Moneyed Milan eyes renaissance

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 Italy international Leonardo Bonucci celebrates scoring against the Netherlands in a friendly match in March. The 30-year-old center-back has left Serie A champion Juventus for AC Milan in a $46 million, five-year deal.

It's the type of freewheeling spending spree that has been the domain of Middle East sheikhs and Russian oligarchs in recent years.

Only this time it's the new Chinese owners of AC Milan who have been dominating soccer's transfer market.

The signing of prized Italy defender Leonardo Bonucci from six-time defending Serie A champion Juventus on Friday boosted Milan's close-season spending to nearly $250 million - easily the most in Europe.

Other recent signings by the Rossoneri have included forward Andre Silva from Porto, midfielders Ricardo Rodriguez (Wolfsburg), Franck Kessie and Andrea Conti (Atalanta), Hakan Calhanoglu (Bayer Leverkusen), Lucas Biglia (Lazio) and defender Mateo Musacchio (Villarreal).

With teenage goalkeeper Gianluigi Donnarumma having agreed to extend his contract until 2021 and another big striker signing expected, Milan could be in position to challenge for its first Serie A title since 2011.

It's the type of outlay made by the likes of Russian Roman Abramovich when he took over Chelsea in 2003, Sheikh Mansour at Manchester City in 2008 and the Qatari investors in Paris Saint-Germain in 2011.

The overhaul reminds former Milan coach Arrigo Sacchi of when Silvio Berlusconi took control of the club three decades ago and quickly acquired the likes of Ruud Gullit, Marco van Basten, Carlo Ancelotti and Frank Rijkaard.

The important thing, Sacchi said in an editorial in the Gazzetta dello Sport on Saturday, will be for the new owners to give Milan coach Vincenzo Montella the time to mold a proper squad.

"Berlusconi and (former Milan vice-president Adriano) Galliani were extraordinary and determined with me, showing confidence and respect for me even though we were far from the top by Christmas," Sacchi wrote.

"Montella's job won't be easy," Sacchi added. "He's going to have to create the right chemistry and find a system of playing that makes all of these players thrive."

Milan went on to win two European Cups under Sacchi and ushered in a period of dominance by Italian clubs.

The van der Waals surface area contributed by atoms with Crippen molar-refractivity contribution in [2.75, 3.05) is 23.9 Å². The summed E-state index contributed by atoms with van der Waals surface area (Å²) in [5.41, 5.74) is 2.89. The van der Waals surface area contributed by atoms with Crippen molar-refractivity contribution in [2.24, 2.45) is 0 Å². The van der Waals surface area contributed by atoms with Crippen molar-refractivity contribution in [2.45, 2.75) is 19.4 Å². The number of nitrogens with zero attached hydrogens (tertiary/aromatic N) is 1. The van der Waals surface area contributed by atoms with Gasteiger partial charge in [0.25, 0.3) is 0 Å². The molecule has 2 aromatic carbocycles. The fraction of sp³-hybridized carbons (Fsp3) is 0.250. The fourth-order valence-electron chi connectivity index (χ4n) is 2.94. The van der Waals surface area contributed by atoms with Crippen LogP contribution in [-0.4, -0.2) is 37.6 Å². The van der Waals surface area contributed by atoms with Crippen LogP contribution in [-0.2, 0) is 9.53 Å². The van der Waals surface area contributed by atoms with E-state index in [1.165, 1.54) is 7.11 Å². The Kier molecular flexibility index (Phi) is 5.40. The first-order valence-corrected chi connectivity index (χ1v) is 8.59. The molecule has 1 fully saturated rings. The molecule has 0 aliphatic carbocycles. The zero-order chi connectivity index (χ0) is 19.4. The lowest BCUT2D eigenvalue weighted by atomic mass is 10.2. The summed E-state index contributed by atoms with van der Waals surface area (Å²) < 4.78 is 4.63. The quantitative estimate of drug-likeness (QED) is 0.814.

With seven European and Champions League titles in all, Milan sits second only to Real Madrid's 12.

But after three years without any appearances at all in Europe, Milan is looking to regain its place among soccer's elite.

The Chinese-led consortium that purchased Milan from Berlusconi for $800 million in April has infused the club with cash.

By the time the new Serie A season starts in mid-August, Milan's starting XI could consist of nine new players.

While Bonucci is considered Italy's top defender - which is saying something in a nation that prides itself on its defending - the last piece of Milan's puzzle could be the one that alters the balance of power in Serie A.

If Bonucci, as he has intimated, is able to convince former Juventus teammate and current Real Madrid forward Alvaro Morata to join him at Milan, the Rossoneri might just have enough firepower to end Juve's stranglehold on the scudetto.

The other forwards Milan is considering are Andrea Belotti, who scored 26 goals for Torino last season, Fiorentina's Nikola Kalinic and Borussia Dortmund marksman Pierre-Emerick Aubameyang, who was a Milan youth player - although Chelsea is reportedly closing on a $85 million deal for the latter.

If Milan succeeds in signing a new striker, he will partner highly rated Portuguese 21-year-old Bernardo Silva, whose transfer from Monaco cost around $42.5 million.

Bonucci's fee topped the $45 million mark, and the centerback was signed to a five-year contract worth up to $11 million per season, including bonuses - making the 30-year-old the highest-paid player in Italy.

In an unusual move, Milan will also make Bonucci, capped 70 times for Italy, the club's captain before he even plays a match for the team.

"The truth is they've gone beyond expectations," former Milan stalwart Demetrio Albertini said of the new owners. "But if the amount of money invested was the only measure that counted, Paris Saint-Germain should have won at least a couple Champions League titles by now."

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